The Jodi Arias case skidded to a halt on May 8 as the court declared a tearful Arias guilty of first-degree murder.
The verdict follows months of courtroom deliberation over whether Arias murdered her ex-boyfriend, Travis Alexander, in June 2008. Alexander, a resident of Mesa, Arizona, was found propped up in his shower by friends days after the incident. He suffered 27 stab wounds, a throat slit ear to ear and a bullet to the head.
Alexander was a Mormon motivational speaker and businessman. At the beginning of their courtship, Arias demonstrated her commitment to Alexander by being baptized into the Mormon faith. Though short, their time together was intensely personal. Arias has reported sexually-explicit relationship details over the course of the trial, with the defense claiming that her self-defense was carried out after male-provoked acts of aggressive sexual contact.
According to Arias, Alexander was physically hostile on the day of the attack, later losing his temper when she accidentally dropped his camera. She allegedly did what she believed was necessary in order to defend herself in the threatening situation. The prosecution suggested that her attempts to cover up the incident render her self-defense claim moot.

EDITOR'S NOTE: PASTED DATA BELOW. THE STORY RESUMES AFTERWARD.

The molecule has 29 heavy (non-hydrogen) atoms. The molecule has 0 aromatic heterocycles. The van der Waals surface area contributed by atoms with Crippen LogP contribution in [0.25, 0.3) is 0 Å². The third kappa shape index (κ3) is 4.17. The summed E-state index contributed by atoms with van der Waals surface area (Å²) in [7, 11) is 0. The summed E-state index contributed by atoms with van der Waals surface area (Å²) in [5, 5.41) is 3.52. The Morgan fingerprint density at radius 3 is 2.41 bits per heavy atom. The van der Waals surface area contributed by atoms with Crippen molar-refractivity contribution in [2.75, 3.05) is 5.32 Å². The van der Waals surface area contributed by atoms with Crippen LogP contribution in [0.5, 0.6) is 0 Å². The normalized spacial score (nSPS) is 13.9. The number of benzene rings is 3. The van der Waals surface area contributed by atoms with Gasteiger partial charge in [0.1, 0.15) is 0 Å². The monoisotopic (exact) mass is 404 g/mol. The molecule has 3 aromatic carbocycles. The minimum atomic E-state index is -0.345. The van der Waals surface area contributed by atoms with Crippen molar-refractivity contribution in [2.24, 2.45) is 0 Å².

Arias’s trip from her home in Northern California to Mesa, Ariz., was a critical component to the prosecution’s case. Following post-break up correspondence with Alexander, Arias picked up a rental car in Redding, Calif. Driving to Alexander’s home first, she claimed that her final destination — Utah — was where she planned to meet up with her then-love interest. She packed gas cans to hide any trace of her Arizona destination along with a .25-caliber pistol that she had stolen from her grandparents.
Witnesses close to the couple have suggested that Arias is a jealous stalker who threatened Alexander repeatedly. As such, the prosecution relied heavily on the premeditated nature of Arias’s attack and her allegedly jealous behavior prior to the murder. The defense maintained that Arias was active on a Mormon dating site and thus not as interested in Alexander as the prosecution would make it seem. Therefore, they claimed, it must have been the boyfriend’s actions that compelled the woman to act with lethal force.
Arias claims self-defense, but prosecutors argue that she committed the act with exceptional cruelty. In Arizona, it is necessary that the prosecution prove exceptionally cruel intent in order to determine whether criminals should be served the death penalty. Given the gruesome nature of the crime and her own confession to the murder, self-defense was not a strong enough alibi to protect Arias from being declared guilty. The only chance of verdict reversal would be a re-trial.
It is the responsibility of the jury to decide whether or not Arias’ actions were intentionally cruel in order to proceed with the case. She is permitted to speak on her own behalf and the defense will come alongside her in attempting to sway the jury’s decision in her favor. Given the guilty verdict, it is unclear whether these pleas will prove successful.